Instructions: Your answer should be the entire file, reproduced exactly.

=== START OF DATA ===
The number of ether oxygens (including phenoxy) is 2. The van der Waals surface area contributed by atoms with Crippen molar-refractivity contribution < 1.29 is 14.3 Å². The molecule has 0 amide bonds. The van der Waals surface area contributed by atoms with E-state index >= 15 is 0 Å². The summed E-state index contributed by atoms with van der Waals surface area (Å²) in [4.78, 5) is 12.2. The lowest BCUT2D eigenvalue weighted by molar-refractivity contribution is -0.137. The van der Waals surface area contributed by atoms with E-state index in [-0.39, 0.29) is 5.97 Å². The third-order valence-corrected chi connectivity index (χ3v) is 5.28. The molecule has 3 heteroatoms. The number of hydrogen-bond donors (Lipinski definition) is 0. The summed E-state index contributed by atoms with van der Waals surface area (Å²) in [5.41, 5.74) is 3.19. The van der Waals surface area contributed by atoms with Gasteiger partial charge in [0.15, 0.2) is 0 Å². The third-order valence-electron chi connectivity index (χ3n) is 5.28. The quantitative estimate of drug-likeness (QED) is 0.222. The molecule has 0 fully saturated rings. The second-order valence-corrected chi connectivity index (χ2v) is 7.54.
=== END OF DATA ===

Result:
The number of ether oxygens (including phenoxy) is 2. The van der Waals surface area contributed by atoms with Crippen molar-refractivity contribution < 1.29 is 14.3 Å². The molecule has 0 amide bonds. The van der Waals surface area contributed by atoms with E-state index >= 15 is 0 Å². The summed E-state index contributed by atoms with van der Waals surface area (Å²) in [4.78, 5) is 12.2. The lowest BCUT2D eigenvalue weighted by molar-refractivity contribution is -0.137. The van der Waals surface area contributed by atoms with E-state index in [-0.39, 0.29) is 5.97 Å². The third-order valence-corrected chi connectivity index (χ3v) is 5.28. The molecule has 3 heteroatoms. The number of hydrogen-bond donors (Lipinski definition) is 0. The summed E-state index contributed by atoms with van der Waals surface area (Å²) in [5.41, 5.74) is 3.19. The van der Waals surface area contributed by atoms with Gasteiger partial charge in [0.15, 0.2) is 0 Å². The third-order valence-electron chi connectivity index (χ3n) is 5.28. The quantitative estimate of drug-likeness (QED) is 0.222. The molecule has 0 fully saturated rings. The second-order valence-corrected chi connectivity index (χ2v) is 7.54.